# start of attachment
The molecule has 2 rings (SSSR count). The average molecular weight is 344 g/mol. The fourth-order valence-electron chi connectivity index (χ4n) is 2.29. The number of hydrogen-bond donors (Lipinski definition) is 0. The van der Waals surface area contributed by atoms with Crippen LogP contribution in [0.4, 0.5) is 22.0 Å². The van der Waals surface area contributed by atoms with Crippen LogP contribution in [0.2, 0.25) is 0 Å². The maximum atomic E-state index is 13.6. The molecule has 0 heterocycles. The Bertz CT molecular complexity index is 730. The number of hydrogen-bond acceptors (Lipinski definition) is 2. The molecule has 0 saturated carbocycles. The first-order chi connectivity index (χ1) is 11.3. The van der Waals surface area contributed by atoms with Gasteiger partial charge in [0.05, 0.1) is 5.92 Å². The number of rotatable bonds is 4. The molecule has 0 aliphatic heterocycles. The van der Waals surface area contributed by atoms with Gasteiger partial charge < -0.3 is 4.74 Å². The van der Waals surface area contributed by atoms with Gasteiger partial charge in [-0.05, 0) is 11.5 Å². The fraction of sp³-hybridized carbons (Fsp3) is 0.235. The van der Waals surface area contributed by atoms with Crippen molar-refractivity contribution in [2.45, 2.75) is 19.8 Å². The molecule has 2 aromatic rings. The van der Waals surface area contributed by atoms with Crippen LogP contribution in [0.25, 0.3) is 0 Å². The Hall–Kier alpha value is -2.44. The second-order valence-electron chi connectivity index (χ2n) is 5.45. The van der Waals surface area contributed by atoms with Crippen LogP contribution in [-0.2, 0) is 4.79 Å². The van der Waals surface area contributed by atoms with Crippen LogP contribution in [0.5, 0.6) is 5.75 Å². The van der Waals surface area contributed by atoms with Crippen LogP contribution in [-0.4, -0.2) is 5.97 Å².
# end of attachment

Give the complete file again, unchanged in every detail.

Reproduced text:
The molecule has 2 rings (SSSR count). The average molecular weight is 344 g/mol. The fourth-order valence-electron chi connectivity index (χ4n) is 2.29. The number of hydrogen-bond donors (Lipinski definition) is 0. The van der Waals surface area contributed by atoms with Crippen LogP contribution in [0.4, 0.5) is 22.0 Å². The van der Waals surface area contributed by atoms with Crippen LogP contribution in [0.2, 0.25) is 0 Å². The maximum atomic E-state index is 13.6. The molecule has 0 heterocycles. The Bertz CT molecular complexity index is 730. The number of hydrogen-bond acceptors (Lipinski definition) is 2. The molecule has 0 saturated carbocycles. The first-order chi connectivity index (χ1) is 11.3. The van der Waals surface area contributed by atoms with Gasteiger partial charge in [0.05, 0.1) is 5.92 Å². The number of rotatable bonds is 4. The molecule has 0 aliphatic heterocycles. The van der Waals surface area contributed by atoms with Gasteiger partial charge < -0.3 is 4.74 Å². The van der Waals surface area contributed by atoms with Gasteiger partial charge in [-0.05, 0) is 11.5 Å². The fraction of sp³-hybridized carbons (Fsp3) is 0.235. The van der Waals surface area contributed by atoms with Crippen molar-refractivity contribution in [2.45, 2.75) is 19.8 Å². The molecule has 2 aromatic rings. The van der Waals surface area contributed by atoms with Crippen LogP contribution in [0.25, 0.3) is 0 Å². The Hall–Kier alpha value is -2.44. The second-order valence-electron chi connectivity index (χ2n) is 5.45. The van der Waals surface area contributed by atoms with Crippen LogP contribution in [-0.2, 0) is 4.79 Å². The van der Waals surface area contributed by atoms with Crippen LogP contribution in [0.5, 0.6) is 5.75 Å². The van der Waals surface area contributed by atoms with Crippen LogP contribution in [-0.4, -0.2) is 5.97 Å².